The Noose of Mars in 2018

November 16, 2020

#01 (2)

Photographer: Paolo Bardelli 
Summary Author: Paolo Bardelli 

Mars has been front and center in the night sky in recent months. The Red Planet completes a revolution around the Sun in about 687 days, almost double that of the Sun, and on average every 26 months there’s an opposition -- Earth is in between Mars and the Sun.

From May through October 2018, I observed the path of Mars every evening, clouds permitting. The noose of Mars shown above was observed during the opposition of July 2018. Due to the reduced distance with Earth during opposition, the motion of Mars appears to reverse and becomes retrograde, causing the loop in its orbital motion.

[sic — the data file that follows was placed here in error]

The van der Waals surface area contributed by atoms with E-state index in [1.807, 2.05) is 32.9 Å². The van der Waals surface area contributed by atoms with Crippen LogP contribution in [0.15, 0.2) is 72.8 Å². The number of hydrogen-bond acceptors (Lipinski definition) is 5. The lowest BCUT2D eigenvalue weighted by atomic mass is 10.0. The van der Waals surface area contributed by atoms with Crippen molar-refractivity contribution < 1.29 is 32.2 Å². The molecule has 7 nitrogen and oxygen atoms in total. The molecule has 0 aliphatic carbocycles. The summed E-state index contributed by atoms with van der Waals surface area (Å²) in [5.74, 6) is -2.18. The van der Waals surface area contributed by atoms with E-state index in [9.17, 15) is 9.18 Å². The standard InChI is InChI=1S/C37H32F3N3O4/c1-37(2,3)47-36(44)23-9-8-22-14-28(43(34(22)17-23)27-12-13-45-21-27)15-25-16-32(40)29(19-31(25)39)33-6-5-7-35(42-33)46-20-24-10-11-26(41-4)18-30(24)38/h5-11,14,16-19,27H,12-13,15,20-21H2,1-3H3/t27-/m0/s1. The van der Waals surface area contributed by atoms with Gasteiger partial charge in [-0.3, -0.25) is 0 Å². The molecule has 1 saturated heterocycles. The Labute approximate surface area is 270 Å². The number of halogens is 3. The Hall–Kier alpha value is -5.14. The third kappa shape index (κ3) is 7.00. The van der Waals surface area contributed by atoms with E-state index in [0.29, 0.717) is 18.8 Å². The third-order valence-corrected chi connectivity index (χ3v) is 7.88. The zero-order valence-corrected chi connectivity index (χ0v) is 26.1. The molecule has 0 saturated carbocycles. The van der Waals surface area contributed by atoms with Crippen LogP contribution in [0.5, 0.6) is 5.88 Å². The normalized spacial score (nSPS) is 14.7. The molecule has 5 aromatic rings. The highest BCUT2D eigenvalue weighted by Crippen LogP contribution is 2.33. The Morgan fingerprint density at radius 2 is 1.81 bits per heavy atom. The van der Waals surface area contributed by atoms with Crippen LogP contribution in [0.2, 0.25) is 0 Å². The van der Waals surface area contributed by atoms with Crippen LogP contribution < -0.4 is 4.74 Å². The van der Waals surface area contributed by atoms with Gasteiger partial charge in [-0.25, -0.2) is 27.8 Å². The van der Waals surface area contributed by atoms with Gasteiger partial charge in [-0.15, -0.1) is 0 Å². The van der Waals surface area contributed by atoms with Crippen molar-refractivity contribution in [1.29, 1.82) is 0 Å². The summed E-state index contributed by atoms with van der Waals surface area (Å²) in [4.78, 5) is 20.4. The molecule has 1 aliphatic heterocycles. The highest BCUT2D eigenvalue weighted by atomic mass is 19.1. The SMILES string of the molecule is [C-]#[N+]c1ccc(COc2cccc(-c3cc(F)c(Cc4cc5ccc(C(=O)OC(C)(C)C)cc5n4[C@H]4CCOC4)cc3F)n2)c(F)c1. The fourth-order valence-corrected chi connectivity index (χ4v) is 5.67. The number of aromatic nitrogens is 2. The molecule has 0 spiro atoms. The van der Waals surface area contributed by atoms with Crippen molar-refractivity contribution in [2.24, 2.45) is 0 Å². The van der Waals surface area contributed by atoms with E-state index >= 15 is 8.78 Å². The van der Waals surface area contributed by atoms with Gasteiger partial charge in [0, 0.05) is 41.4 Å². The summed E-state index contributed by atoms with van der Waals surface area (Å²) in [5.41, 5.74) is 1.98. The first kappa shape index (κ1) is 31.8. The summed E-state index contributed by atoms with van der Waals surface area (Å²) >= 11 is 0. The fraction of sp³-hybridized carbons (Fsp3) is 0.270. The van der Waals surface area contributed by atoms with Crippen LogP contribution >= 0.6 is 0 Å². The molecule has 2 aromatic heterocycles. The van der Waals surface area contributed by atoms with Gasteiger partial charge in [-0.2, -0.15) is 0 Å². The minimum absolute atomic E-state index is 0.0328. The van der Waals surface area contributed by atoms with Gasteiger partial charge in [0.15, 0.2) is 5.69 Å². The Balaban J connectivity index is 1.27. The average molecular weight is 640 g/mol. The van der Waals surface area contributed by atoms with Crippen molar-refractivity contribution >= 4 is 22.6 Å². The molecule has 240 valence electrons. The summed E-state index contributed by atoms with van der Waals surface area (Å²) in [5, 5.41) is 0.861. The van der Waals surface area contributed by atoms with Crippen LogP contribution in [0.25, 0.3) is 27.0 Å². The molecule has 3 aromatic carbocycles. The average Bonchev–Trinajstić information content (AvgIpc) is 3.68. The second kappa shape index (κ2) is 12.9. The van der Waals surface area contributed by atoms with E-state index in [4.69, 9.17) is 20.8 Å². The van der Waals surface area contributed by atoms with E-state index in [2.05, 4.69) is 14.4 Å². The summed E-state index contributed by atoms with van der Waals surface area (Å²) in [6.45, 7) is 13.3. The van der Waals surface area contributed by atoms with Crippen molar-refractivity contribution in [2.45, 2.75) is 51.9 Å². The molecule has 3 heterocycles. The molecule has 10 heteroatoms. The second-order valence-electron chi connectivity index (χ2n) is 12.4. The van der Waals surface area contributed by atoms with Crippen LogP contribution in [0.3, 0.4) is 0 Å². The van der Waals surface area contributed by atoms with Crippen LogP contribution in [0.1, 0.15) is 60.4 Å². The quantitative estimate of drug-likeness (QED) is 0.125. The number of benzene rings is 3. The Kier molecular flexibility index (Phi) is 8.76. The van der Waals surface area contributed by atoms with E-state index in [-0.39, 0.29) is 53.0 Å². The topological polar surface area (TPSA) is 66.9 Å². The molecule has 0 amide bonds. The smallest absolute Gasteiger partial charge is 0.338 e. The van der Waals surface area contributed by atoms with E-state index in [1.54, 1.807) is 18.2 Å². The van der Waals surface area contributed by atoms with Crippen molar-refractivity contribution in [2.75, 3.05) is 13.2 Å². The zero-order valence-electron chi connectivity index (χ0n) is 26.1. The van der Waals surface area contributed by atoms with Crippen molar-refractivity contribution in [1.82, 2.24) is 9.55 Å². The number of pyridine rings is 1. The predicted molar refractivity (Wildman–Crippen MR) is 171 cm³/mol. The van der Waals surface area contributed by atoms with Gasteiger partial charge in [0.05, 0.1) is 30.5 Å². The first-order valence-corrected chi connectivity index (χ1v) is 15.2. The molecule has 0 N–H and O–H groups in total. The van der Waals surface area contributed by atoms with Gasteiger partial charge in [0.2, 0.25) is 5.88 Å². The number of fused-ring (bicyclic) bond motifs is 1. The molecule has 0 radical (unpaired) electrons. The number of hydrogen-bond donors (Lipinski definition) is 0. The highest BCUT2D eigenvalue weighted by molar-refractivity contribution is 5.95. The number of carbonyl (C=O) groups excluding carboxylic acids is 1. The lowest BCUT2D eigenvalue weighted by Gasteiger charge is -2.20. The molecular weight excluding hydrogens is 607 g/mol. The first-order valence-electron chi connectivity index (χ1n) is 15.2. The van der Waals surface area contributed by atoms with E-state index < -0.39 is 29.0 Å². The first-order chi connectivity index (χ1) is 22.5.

Several hundred years ago, when there was still a geocentric view of the cosmos, the strange retrograde movement forced astronomers to introduce epicycles and deferents to try to justify these odd movements. By placing the Sun at the center of the Solar System, these problems were easily solved. Photos taken on July 27, 2018.

Photo Details: Canon 60Da camera; 50mm lens; on star tracker. Processing: Iris; Photoshop CC; Startrails.